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Surface Transforms plc, makers of advanced carbon fibre reinforced ceramic (CFRC) materials, has agreed a programme of supply to Roxel (UK Rocket Motors) Ltd., Europe’s largest manufacturer of rocket and missile propulsion systems.
Specifically, the new Roxel programme, which follows earlier successful project collaborations, is for the generation of precise material engineering design data for use in high-temperature rocket nozzle designs and related components. The programme will be managed by both parties and is expected to have an initial life of two years.
Previously, Surface Transforms supplied Roxel with finished components for its thrust modulation research programme on a select-supplier commercial basis. This technology has now matured to the extent that it is now being used on motor demonstrator programmes, including live motor firings. The combined total value of the Roxel collaborations is expected to be in the region of 100,000 GBP.
Surface Transforms has been working to supply a bespoke rocket propulsion part to Roxel since 2001, a new defence systems joint venture involving BAE Systems, Matra BAE Dynamics, EADS and SNPE.
Should the new project be successful, and once quality and commercial aspects have been validated, the CFRC materials are a potential candidate for future production of rocket motor nozzle components, gas valve systems, and other components.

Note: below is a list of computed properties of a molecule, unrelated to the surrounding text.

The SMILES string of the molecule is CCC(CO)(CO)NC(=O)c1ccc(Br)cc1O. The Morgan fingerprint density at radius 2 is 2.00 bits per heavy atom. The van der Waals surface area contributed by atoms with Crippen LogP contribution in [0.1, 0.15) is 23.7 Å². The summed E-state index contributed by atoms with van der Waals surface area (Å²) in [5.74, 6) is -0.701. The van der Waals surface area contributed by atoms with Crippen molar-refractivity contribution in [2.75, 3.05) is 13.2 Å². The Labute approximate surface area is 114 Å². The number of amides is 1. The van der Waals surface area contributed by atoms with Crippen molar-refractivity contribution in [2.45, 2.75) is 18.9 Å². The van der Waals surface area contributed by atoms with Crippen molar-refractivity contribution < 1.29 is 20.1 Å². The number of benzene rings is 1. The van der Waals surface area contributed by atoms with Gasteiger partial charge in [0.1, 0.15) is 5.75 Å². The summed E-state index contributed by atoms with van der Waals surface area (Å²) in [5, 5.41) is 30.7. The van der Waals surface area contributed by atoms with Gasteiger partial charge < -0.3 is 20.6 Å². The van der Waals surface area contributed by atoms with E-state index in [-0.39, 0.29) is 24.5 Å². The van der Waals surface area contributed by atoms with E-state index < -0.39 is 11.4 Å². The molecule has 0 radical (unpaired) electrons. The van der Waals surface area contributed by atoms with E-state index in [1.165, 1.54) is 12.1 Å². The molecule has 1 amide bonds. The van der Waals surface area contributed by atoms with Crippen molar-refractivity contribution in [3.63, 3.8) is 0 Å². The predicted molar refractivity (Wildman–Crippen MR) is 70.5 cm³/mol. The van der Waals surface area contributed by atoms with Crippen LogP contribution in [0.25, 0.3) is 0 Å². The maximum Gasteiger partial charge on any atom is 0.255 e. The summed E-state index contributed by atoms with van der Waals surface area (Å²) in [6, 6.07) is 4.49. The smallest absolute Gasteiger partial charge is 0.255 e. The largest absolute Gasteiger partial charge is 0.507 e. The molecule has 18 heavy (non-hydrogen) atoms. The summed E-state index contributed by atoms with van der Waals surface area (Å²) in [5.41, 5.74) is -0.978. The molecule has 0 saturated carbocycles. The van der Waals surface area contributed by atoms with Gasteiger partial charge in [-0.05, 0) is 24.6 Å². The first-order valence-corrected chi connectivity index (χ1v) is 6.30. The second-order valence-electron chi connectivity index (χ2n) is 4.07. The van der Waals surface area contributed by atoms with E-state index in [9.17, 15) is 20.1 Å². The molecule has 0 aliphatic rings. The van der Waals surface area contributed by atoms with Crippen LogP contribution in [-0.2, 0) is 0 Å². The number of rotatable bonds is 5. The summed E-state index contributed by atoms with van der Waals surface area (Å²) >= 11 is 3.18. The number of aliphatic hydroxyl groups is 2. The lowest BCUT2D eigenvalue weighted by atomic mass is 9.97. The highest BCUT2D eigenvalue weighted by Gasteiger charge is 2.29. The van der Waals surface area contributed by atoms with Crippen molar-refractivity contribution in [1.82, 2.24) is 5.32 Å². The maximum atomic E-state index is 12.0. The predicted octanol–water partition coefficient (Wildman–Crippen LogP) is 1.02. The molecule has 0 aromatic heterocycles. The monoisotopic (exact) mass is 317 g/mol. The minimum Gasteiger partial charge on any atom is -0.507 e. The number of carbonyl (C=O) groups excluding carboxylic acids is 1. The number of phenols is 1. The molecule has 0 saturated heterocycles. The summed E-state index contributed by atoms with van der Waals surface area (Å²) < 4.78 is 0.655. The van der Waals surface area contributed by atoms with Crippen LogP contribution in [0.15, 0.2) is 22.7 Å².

Roxel’s thrust modulation technology is potentially applicable to a number of different missile types and the directors of Surface Transforms believe this market alone in terms of CFRC components could be significant.
Geoff Gould, Sales & Marketing Director, Surface Transforms, said that “the properties of our carbon ceramic materials mean they are eminently suitable for rocket motor components. The unique lightweight properties of CFRCs combine ultra-high temperature stability and high-energy dissipation with the strength to resist high-velocity abrasive gas streams.”
Adding that “we are delighted that Surface Transforms is able to provide Roxel with a strategically important independent source of both CFRC materials and finished rocket motor components.’
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